With origins in Belgium’s Senne Valley, gueuzes are combinations of young and old lambics blended to make them more well-rounded than lambics alone. Made with hops that have been aged to remove their flavor (leaving only their preservative qualities) and some wheat, gueuzes get their sour, slightly fruity and vanilla-tinged flavors from spontaneous fermentation. Brewers expose the unfermented beer to natural yeast and bacteria by exposing it in large, open vats set outdoors; whatever bacteria happens by ferments the brew. The result? An intensely sour, incredibly dry beer that is among the most palate-pleasing experiences in beer. Note that lambics are uncarbonated, but gueuzes, while very soft, are effervescent.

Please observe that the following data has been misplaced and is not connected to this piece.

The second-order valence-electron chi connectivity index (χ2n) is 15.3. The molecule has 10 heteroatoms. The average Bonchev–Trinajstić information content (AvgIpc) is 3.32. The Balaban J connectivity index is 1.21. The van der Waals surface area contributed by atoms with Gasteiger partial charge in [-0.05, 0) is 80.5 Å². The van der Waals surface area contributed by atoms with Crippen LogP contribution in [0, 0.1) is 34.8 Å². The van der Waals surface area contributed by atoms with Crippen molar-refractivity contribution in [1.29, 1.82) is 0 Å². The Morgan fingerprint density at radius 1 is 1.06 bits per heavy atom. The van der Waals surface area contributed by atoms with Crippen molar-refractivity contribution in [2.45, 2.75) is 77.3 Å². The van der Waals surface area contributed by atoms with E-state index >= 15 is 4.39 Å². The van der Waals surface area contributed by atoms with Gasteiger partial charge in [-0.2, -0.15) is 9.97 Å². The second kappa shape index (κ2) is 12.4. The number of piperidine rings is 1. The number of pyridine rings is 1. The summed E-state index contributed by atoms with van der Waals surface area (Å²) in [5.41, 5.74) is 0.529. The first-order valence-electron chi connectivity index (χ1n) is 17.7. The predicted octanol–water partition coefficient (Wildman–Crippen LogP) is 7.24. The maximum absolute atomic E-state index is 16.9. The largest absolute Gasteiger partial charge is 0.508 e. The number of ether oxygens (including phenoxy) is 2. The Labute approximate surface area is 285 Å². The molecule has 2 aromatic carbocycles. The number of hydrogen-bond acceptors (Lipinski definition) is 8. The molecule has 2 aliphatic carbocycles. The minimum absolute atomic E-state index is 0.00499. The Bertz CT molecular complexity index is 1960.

Pair: Given its Belgian origins, it is no surprise these beers pair best with steamed mussels or poached salmon. The beer lightens salty, savory mussels, and salmon is brightened by the beer’s fine carbonation and lemony acidity.